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Tokio Myers

Mon 30th Apr From €31 BOOK NOW

Concerts

MCD Presents
Tokio Myers
The Olympia Theatre
Monday 30th April 2018

**Tickets on sale NOW**

After captivating the nation’s heart as the winner of Britain’s Got Talent 2017, and announcing the imminent release of his debut album ‘Our Generation’ on Syco Music on 17th November, multi-instrumentalist, composer and producer, Tokio Myers announces his first ever tour next spring including a must see Dublin show at The Olympia Theatre on Monday 30th April.

Tickets from €31 including booking fee & restoration levy on sale NOW via Ticketmaster.ie, usual Ticketmaster outlets nationwide (list here) including The Olympia Theatre Box Office, and by calling Ticketmaster at The Olympia Phone Bookings on 0818 719 330.

The fees for this event include a €1.00 restoration levy. The restoration levy will allow The Olympia Theatre to invest in maintaining and enhancing the theatre to ensure that it continues to consistently deliver the highest quality experience for theatre goers, actors, performers & producers.

Under 14's must be accompanied by an adult, Over 18's ID required to gain access to the bars where alcohol is served. 

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Doors open 7pm. Approximate stage times will be posted here once we receive them from production.
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Tokio Myers is totally unique. He’s created a sound all his own, fusing an array of musical influences that have shaped him as an artist, ranging from classical and cinematic to hip-hop, dance and 90s’ soul.

Catch him when he performs ‘Angel’ this Saturday on The X Factor.

Tokio grew up in North London before being awarded a coveted piano scholarship at the Royal College of Music. A stint as a studio musician led to recording and touring with some of the biggest names in music including Amy Winehouse, The Police, Kanye West and Mr Hudson.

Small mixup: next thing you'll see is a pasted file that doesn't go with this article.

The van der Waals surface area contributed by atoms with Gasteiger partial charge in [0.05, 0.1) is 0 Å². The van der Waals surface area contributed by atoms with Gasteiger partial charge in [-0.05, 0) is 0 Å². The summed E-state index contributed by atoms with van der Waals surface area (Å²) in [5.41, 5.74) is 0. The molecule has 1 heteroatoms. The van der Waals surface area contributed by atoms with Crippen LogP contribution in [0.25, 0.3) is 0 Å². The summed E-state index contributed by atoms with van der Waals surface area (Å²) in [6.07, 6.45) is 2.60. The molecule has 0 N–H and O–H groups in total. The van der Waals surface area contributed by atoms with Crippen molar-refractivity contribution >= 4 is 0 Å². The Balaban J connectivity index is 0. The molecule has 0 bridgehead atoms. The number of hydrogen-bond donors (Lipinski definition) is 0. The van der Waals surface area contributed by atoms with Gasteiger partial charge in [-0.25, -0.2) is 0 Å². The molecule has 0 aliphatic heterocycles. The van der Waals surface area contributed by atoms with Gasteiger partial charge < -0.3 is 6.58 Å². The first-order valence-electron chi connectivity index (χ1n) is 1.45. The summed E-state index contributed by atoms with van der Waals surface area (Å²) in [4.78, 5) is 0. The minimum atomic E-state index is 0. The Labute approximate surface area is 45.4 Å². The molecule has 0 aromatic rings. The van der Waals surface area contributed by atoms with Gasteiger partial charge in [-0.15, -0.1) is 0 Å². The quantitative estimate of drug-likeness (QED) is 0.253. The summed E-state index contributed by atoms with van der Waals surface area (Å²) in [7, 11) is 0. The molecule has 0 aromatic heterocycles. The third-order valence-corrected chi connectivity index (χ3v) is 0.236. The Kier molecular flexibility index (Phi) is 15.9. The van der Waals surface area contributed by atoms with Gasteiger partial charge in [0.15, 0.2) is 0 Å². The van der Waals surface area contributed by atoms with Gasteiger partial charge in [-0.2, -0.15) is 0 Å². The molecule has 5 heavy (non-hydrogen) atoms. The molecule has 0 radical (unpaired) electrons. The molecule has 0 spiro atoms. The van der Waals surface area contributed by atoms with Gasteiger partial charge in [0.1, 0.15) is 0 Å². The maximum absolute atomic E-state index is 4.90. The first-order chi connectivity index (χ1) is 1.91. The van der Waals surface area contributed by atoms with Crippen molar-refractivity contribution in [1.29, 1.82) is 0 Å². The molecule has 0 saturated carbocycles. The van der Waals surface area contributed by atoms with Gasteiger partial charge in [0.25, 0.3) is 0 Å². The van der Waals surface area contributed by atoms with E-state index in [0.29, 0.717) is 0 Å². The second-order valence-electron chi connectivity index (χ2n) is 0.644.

Tickets on sale Friday 8th December and are available from http://gigst.rs/tokio

Featuring a mix of original songs as well as innovative and inventive re-workings, ‘Our Generation’ includes the hypnotic original compositions ‘Baltimore’ and

‘To Be Loved’, plus ‘Bloodstream’, a cover of Rudimental and Ed Sheeran’s hit, The Weekend’s ‘Angel’ which is available from today as well as ‘Children’ by the late Robert Miles. Tokio performs at the Royal Variety Show this month with the show airing 17th December.

"Instead of asking 'Why?', we should be saying: 'Why not?' That's always been my attitude, from when I was a small kid. I don’t recognise those so-called boundaries. In music, you can do anything you want."

Bio

As those remarks suggest, Tokio Myers isn't a person who is terribly bothered by convention. The multi-talented pianist, composer and producer, who stormed to victory on Britain's Got Talent earlier this year, is a man on a mission. Fusing the classical music he fell in love with as a young child with the beats and textures of the dance music he immersed himself in in his teens, Tokio is a compellling example of what can happen when you throw away the rulebook. An hour in his company is an inspiring and revitalising experience. Tokio talks about his upbringing, his musical journey and core beliefs, with infectious zeal and unapologetic passion.  The days when you needed to seek permission to go against the grain as an artist are gone, he argues.

"I really do feel that the structural rigidity we grew up with is slowly melting away. Young people today are much more open-minded about music, and its infinite possibilities. People my age, we've had to un-condition ourselves, if you like. Kids now, though, they're approaching life, everything, in a completely different way."

Currently hunkered down in the recording studio completing his debut album, which will be released on 17th November via Syco Music, Tokio takes some time out to explain his ambitions for the record, and describe the key events and influencers that led him to this cusp-of-stardom moment. His words tumble over themselves, and his eyes moisten when he talks about the people who guided him on his path, narrow as he rails against the prejudiced and injustice that still scar so many lives.

It's a pretty extraordinary story. Growing up in a household full of warmth and nurture, Tokio absorbed his parents' Jamaican heritage through his dad's extensive record collection, and the importance placed on perserverance, tolerance and looking out for others. Yet his childhood was also marked by the gang violence that dogged the north London streets he grew up among, and which at times threatened to lure him down the wrong path. He witnessed the fatal stabbing of Philip Lawrence, headteacher of the secondary school he attended, and was rushed to safety by his music teacher, who Tokio credits, alongside his parents (he cites his dad buying him a second-hand keyboard when he was nine as another crucial moment), with keeping him on the straight and narrow, and leading him away from temptation.

 

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